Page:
Hip to the Jive! Balance and the Modern Cocktail
Balance in a cocktail is far more important than the number of ingredients. Many of the classic cocktails, the ones that have stood the test of time have only three ingredients—the Side Car, the Manhattan, the Martini. And these “simple” cocktails can be some of the hardest to get right (more on that some other time). There are many other classics that contain a shopping list of ingredients, especially those of the Tiki variety (the ones in funny mugs with little paper umbrellas and a couple of straws).
I think that many modern mixologists simply try too hard. Look at a current cocktail menu and you’d be hard pressed to recognize half of the ingredients, and there seems to be an awful lot of them (ingredients, not menus).
Example: Beet infused Evan Williams bourbon, Ardbeg scotch, house falernum, maple, walnut orgeat, mole bitters, and egg white. Ah, yeah…. If you are going put both bourbon and scotch in the same drink, you better know what you are doing. Between the bourbon, the scotch, and the walnut orgeat there’s a lot of wood in this drink. When I had one all I tasted was maple and, I think, the home-made fulernum which made the drink taste like a maple candy that had fallen on a sawdust covered floor then dusted off on someone’s wool sweater.
I really hope that infusing everything with beets, or grapefruit, or cocoa nibs, or whatever else they can think of is a passing fad. The people who make Evan Williams bourbon work very hard to get their product tasting just the way they like it. Why infuse their ingredients with basil, Vadouvan masala or anything else? Put a dash of beet juice in the drink if you want, but let the liquor speak for itself. If you told Jerry Thomas (great-grandfather of modern mixology) you wanted to infuse his bourbon with beets he’d have punched you in the face. He might water down his bourbon, but beet juice was right out!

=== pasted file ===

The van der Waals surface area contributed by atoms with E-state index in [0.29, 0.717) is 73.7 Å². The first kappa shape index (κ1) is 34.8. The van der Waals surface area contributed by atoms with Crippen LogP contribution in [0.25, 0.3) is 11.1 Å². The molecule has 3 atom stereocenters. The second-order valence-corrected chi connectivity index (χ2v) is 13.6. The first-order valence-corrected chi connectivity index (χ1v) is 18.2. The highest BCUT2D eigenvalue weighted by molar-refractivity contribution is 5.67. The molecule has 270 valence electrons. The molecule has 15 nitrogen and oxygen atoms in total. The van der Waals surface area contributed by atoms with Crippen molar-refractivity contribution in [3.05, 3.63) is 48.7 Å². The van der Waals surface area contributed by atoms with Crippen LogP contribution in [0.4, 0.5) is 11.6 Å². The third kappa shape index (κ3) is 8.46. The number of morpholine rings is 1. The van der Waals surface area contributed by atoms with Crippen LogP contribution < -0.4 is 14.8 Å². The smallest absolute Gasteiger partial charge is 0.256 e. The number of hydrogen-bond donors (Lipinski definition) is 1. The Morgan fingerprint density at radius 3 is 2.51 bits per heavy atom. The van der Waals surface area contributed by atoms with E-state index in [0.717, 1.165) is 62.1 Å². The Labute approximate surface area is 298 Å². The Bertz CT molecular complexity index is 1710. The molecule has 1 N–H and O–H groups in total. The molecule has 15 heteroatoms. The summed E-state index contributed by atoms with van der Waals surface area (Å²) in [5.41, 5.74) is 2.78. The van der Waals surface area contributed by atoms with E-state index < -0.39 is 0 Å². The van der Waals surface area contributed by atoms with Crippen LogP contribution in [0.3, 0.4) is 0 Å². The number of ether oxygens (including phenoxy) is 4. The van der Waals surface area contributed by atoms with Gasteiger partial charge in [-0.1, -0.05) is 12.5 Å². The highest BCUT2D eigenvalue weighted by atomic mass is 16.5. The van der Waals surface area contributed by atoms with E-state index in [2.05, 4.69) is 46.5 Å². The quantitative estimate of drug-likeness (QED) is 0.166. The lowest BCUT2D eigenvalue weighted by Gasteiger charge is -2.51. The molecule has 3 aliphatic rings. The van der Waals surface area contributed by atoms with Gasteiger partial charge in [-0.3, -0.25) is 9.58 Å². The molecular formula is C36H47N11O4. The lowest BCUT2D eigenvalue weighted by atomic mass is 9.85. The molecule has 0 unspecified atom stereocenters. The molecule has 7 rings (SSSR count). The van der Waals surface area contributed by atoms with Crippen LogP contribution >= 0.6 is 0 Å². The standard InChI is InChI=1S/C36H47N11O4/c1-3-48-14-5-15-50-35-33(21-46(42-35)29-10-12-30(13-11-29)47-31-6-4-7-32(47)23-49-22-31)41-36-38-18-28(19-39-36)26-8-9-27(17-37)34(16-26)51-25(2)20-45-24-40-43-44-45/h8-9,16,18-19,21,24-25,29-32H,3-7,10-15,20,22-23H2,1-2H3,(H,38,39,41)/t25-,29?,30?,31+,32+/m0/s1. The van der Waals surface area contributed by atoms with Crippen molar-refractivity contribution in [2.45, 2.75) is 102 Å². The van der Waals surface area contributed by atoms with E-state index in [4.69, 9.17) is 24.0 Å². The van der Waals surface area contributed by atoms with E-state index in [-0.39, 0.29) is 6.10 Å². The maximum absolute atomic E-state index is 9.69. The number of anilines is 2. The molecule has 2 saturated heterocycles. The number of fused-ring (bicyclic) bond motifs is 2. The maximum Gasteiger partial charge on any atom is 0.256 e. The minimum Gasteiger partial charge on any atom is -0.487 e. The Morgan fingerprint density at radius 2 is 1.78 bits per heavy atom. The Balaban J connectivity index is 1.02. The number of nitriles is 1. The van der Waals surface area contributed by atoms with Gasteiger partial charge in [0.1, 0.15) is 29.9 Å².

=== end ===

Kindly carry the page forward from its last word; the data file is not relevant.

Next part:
And before anyone shouts to have my head put on a pike, I am in no way trying to squelch experimentation or house-made ingredients, but it should be done intelligently.
Balance still gives bartenders, both professional and amateur, a bit of trouble. It should. It’s difficult. Now, some of this will come down to personal taste. Drinks can be sour, or dry, or boozy, or herbal, or floral, or any or all these things, and the more ingredients you throw into the mix, the more careful you have to be to get the proportions right. If an ingredient is not bringing anything to the party, leave it out. If it has taken over the drink so you taste nothing else, you need to sit them in the corner and give them a stern talking to.
Balance doesn’t mean symmetrical as in a cocktail made of equal measures of all ingredients. It simply means that all the ingredients are working together to create a coherent whole. In a well balanced cocktail, even a complicated one, each sip should bring you something different—a voyage of discovery, not a palate-assaulting invasion. The following recipe, dating from the 1880s, has one more ingredient than the example given above. The difference is that this one works.
Ramos Gin Fizz
2 oz Old Tom Gin
1 oz Cream
1 Egg White
1 oz Simple Syrup
1/2 oz Lemon Juice
1/2 oz Lime Juice
2 dashes Orange Flower Water
1 oz (approx.) Soda Water
Vigorously dry shake all ingredients except soda water, then add ice and shake normally. Strain into chilled glass and top with soda water.
There’s as much alchemy as chemistry to making a good cocktail. Now, go forth and do great things.